If you’re the kind of person who enjoys active travel, is interested in a trip where you can see many different things in a short time, and appreciate a balance of independence and convenience. A self-guided bike tour could be for you.
- What exactly is a self-guided bike tour?
- Here’s why we loved the self-guided bike tour experience:
- A Few Things To Know Before Your First Self-Guided Bike Tour
What exactly is a self-guided bike tour?
We’re talking about pre-planned, multi-day cycling packages. Often they start in one city and end in another, but they can also be loops, or you can stay in one town and make day trips out and back.
Logistics, like hotels, breakfasts, bike rentals, and route guidance, are pre-arranged by the tour operator. But no guide or host is accompanying you as you do the tour.
There is a range of self-guided bike tour options of different lengths, levels of difficulty, and regions of the world. Often tour operators are regional, but you can find and book them through an aggregator website.
We made our first self-guided bike trip from Bruges to Amsterdam with two other couples in our family.
The six-day ride was on mostly flat bike paths through Belgium and Holland, where we got to see quaint towns, beautiful countrysides and neighborhoods, medieval cities, and coastal havens. We all agree it was a good value for such a unique, rich experience.
Here’s why we loved the self-guided bike tour experience:
1. On-the-Ground Experiences
Like all bike trips – self-guided or otherwise – it’s a great way to witness the culture, daily life, and diversity of sights in a region.
Traveling overland, powered by your own legs, allows you to catch a glimpse into the corners of the country you would never see if you were driving, taking a train, or flying.
Cycling still allows you to cover a lot of ground, so you see a wide range of villages, towns, cities, farms, parks, and beaches. And you can easily get off the bike at any point to walk around or snap a picture.
A major benefit of the self-guided tour package is that the hassle of planning the trip is handled for you.
The tour operator provides the equipment needed, books, pre-pays your hotels along the way, provides instructions for and transports your luggage for you from one hotel to the next!
If you already know the destination, you could potentially arrange your own trip and pack your belongings on your bike. But for most people (like us), there’s great value in having both of these things taken care of.
3. Autonomy and Independence
While lodging is pre-arranged and breakfasts are included at each accommodation, the rest of the itinerary is self-guided.
You get a suggested route (paper or GPS) and a booklet describing some of the sights along the way, and you can take it at your own pace with as many stops, detours, or short-cuts as you want.
For example, we wanted to shorten our last day of riding to have more time to meet up with my cousin in Amsterdam, so we looked at the bike map for a more direct path to take that day.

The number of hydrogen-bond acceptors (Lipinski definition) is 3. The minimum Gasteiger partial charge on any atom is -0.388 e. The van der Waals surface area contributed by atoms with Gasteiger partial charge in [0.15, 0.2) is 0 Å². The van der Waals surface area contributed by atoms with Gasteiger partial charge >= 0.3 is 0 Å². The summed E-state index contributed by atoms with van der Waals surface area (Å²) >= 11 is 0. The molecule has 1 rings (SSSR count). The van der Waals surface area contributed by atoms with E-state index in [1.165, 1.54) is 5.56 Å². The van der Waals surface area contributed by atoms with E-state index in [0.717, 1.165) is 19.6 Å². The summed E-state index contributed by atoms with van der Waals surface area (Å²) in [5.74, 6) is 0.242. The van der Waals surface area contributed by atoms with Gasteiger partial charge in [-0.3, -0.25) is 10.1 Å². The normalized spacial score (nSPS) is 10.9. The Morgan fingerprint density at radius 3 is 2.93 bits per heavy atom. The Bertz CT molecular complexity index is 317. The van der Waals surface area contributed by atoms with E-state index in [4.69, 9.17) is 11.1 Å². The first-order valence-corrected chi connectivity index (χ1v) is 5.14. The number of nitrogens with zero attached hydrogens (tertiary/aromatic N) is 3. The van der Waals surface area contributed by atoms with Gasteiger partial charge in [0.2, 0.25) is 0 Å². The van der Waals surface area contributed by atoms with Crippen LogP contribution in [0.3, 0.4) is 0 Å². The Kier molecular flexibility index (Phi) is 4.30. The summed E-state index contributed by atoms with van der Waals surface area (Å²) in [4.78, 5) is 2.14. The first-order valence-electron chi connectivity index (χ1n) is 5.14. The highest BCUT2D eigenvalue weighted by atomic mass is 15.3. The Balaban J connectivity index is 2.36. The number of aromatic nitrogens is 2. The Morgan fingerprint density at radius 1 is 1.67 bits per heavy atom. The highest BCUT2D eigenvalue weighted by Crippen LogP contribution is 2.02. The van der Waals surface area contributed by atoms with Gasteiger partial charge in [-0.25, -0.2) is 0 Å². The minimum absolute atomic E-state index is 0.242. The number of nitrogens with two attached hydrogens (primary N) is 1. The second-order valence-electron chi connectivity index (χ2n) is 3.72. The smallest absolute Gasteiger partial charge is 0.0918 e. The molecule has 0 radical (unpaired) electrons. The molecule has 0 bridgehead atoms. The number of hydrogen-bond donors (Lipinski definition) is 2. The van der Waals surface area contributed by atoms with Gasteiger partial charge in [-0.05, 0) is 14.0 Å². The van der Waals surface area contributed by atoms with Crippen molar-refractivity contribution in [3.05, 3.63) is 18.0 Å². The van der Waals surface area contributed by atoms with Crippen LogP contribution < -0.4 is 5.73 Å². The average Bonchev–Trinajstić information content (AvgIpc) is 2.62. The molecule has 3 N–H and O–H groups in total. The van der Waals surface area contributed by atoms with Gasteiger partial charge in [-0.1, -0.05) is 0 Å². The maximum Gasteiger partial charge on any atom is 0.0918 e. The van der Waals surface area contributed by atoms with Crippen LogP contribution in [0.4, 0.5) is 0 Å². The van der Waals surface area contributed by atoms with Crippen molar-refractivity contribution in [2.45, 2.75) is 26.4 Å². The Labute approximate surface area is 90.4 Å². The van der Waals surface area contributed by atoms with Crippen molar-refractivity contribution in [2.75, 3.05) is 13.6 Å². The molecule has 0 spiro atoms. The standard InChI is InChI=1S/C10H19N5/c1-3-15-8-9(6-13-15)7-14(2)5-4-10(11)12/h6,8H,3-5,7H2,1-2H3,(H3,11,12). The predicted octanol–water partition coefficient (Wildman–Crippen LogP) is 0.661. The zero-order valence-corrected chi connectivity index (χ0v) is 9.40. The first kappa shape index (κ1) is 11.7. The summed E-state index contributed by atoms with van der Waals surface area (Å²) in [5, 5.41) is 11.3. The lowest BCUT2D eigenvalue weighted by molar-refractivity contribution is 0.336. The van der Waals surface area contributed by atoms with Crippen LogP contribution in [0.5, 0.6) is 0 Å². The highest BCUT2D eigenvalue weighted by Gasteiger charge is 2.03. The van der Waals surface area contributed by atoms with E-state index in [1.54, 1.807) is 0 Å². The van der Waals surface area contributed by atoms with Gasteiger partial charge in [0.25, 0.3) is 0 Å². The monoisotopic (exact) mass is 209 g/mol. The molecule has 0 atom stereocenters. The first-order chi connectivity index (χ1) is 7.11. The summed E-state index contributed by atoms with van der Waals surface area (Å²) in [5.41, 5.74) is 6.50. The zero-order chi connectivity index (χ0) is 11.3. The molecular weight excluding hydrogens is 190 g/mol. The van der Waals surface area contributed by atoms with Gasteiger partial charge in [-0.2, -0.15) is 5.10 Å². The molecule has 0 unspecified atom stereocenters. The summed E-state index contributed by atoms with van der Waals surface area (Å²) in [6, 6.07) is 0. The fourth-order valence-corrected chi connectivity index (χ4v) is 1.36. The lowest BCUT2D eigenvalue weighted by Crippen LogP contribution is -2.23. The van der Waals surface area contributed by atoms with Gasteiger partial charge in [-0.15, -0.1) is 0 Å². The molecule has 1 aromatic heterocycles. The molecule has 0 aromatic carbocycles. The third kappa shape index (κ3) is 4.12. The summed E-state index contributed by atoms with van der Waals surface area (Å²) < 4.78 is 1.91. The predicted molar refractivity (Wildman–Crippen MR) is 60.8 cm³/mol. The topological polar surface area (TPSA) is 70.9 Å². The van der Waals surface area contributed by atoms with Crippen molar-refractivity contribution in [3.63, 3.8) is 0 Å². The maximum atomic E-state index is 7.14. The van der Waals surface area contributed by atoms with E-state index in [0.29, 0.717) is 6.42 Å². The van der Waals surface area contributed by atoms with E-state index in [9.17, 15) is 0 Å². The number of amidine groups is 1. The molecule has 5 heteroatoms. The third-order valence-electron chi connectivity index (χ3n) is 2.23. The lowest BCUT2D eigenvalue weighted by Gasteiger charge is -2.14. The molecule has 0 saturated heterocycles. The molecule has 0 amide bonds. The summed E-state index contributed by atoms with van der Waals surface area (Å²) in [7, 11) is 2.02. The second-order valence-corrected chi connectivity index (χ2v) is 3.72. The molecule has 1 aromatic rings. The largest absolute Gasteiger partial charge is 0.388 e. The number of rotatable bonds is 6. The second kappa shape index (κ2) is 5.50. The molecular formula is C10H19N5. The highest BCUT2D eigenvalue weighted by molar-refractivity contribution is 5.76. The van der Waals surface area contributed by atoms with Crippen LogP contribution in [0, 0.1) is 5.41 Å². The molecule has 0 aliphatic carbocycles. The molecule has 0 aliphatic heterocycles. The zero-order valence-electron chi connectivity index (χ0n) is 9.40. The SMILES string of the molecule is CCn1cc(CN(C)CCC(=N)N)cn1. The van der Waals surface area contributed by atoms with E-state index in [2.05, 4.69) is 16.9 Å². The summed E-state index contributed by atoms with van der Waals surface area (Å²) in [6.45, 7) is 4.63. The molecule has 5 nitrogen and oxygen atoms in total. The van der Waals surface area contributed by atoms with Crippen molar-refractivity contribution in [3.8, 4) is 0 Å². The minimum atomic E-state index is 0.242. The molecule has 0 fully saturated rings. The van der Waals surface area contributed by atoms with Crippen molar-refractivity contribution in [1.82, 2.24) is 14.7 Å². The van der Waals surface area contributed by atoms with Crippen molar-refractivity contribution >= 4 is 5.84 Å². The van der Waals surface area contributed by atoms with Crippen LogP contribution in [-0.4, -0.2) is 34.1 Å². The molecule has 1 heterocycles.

Typically, lunch and dinner are on your own (or you might have an option to add on a dinner package to your tour).
We often picked up food from a grocery store and found a park along the way to have a picnic lunch. For dinner, we often found a restaurant in the town where we’d be staying the night.
4. A Sense of Accomplishment
Our six days of riding ranged from 39 to 65 kilometers (24 – 40 miles) per day and typically took 4 to 6 hours. We essentially powered ourselves from Bruges to Amsterdam – not a small feat!
Finishing each day’s ride was very rewarding. We rode into the hotel, ready for a shower, a drink, and some dinner. We earned it!
A Few Things To Know Before Your First Self-Guided Bike Tour
1. Expect hiccups.
When you’re unfamiliar with a place, and you’re at the whim of climate, construction, missing signs, and GPS batteries failing, remember to be flexible.
You’ll need to make decisions without all the necessary information and be prepared to roll with the consequences. This is part of the adventure!
Our tour company provided us with four different methods of navigation: number cards, print-out directions, regional bike map, and GPS.
At first, I thought this was overkill, but each system seemed to work better at different points in the journey. As the saying goes, it’s not so much about the destination but the journey, with practice in problem-solving, included.
2. Do your homework.
Although you need to be flexible and go with the flow, planning is helpful, too. Review the map ahead of time each day.
Familiarize yourself with the road signs (in Holland, a blue circle with a bike and a diagonal red line through it does not mean bikes are prohibited!).
Familiarize yourself with basic bike skills, like how to fix a flat. We learned how to use water in the tube to find a flat source before patching it up.
Learn how to remove the wheel, fix a chain, and adjust the seat and handlebars.
3. Pack appropriately.
Even though daily luggage transport is included, you’ll still need to choose the daily provisions you bring in your panniers wisely. And if you carry laptops, as we do, make sure to have a small luggage lock and a well-padded suitcase.
We highly recommend packing light-weight, quick-dry clothing that you can add or remove in layers. Weather is variable, so you want to be prepared without taking up too much packing space.
4. Enjoy yourself.
Don’t forget why you’re on the trip in the first place—plan to stop and take breaks. Take photos, enjoy the sites, and don’t forget to rest your legs.